Common law search is an important aspect in comprehensive trademark search process and every professional trademark search service provider undertake this task at some point in their professional life. With this article our main aim is to understand what common law trademark search is all about and how to do it.
What is Common Law Trademark Search?
One of the common misconceptions that are prevailing in the United States about trademark is that these are required by law to be registered, which is not the case, because a party can be held liable for infringing a trademark even if the infringed trademark is not registered.
In fact, the grant of trademarks in the United States is based on a first-use system and trademark rights can be established simply by continuous use of the mark in connection with goods or services. Federal registration is, therefore, not a prerequisite to trademark rights in the U.S.
And, common law trademark search is thus the method to search these trademarks which are not registered federally or are not there in office records.
How to do common law trademark search?
There are plenty of options which are available for searchers to do their common law trademark searches and some of which are as follows:
- National yellow pages
- Top newspapers
- Business names and records
- Financial sources
- SEC filings
- Top internet search engine results
Benefits of doing common law trademark search?
Eradicating likelihood of confusion: Doing a common law search along with other trademark searches could help companies eradicate likelihood of confusion at any point in time at a later stage. It may help companies give customers a clear cut idea about the specific product and the mind behind it. Confusing customers with other brands could be a punishable act.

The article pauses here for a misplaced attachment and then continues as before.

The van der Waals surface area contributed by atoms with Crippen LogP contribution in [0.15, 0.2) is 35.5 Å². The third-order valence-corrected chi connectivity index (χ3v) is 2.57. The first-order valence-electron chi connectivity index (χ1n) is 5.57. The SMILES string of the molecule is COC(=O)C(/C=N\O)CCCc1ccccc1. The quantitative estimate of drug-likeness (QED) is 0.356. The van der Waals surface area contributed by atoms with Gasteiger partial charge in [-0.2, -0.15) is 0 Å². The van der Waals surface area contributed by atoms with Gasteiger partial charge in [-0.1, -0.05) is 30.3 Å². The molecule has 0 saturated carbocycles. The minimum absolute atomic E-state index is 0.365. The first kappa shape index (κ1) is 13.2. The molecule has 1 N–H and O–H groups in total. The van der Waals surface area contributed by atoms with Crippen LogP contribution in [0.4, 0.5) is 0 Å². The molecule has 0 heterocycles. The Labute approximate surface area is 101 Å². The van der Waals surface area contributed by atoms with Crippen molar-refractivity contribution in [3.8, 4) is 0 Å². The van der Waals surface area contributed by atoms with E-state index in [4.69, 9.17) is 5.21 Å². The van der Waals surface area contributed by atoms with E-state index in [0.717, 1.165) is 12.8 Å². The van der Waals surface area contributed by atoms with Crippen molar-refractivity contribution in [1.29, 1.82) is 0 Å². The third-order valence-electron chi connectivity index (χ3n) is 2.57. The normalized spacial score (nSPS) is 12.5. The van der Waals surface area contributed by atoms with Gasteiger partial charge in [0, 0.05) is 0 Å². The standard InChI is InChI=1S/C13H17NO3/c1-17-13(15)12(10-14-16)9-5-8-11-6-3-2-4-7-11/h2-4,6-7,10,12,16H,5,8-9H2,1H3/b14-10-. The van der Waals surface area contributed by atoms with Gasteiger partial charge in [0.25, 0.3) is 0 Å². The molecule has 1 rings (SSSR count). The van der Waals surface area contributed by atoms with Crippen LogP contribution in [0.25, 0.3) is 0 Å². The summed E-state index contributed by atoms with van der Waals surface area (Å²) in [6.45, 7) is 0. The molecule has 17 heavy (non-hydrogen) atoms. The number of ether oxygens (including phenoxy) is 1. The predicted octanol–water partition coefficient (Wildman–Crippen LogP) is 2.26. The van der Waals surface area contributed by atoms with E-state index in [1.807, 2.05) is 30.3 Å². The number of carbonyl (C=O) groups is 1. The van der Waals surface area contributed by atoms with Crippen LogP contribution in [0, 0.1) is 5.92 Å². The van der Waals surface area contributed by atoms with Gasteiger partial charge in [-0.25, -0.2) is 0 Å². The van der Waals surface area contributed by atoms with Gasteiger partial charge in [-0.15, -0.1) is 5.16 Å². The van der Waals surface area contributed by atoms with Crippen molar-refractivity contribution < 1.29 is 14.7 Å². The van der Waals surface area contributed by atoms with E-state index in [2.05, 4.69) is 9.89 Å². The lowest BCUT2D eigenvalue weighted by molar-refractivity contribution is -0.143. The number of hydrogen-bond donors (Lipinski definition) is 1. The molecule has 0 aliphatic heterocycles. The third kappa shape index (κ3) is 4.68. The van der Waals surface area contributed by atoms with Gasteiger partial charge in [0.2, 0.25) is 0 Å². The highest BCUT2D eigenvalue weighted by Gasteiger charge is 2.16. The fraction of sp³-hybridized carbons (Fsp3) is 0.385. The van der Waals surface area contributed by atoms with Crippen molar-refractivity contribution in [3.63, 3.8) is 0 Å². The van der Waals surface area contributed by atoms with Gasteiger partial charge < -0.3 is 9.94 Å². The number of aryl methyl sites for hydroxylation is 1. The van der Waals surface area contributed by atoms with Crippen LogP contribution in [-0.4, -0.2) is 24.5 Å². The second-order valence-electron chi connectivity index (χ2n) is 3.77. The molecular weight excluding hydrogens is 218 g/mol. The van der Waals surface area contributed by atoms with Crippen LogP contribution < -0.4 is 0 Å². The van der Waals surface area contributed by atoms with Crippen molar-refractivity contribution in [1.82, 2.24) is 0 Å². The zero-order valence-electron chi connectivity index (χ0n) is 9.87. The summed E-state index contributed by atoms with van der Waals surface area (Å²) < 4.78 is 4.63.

Avoiding trademark infringement: A common law trademark search could help companies avoid the likeliness of trademark infringement that may appear at a later date as there might be brands that are not in the Government official records.
Avoiding brand devaluation: Conflicting brand names, logos and trademark could be detrimental for businesses as it defame the worth of a brand. No matter whichever side you are in, it may lead to monetary loss and hence it is important for businesses to avoid it right at the beginning. Doing a common law trademark research could help companies ensure that they are not devaluing product of other companies and/or their own.
Federally registered trademarks vs common law trademarks: Contrary to Federal trademark right, common law trademark right has some limitations. In common law, rights conferred to a trademark holder is substantially limited than the rights you would have if you federally registered your mark. Rights from a common law trademark are limited to the geographical area in which you sell or offer your goods or services.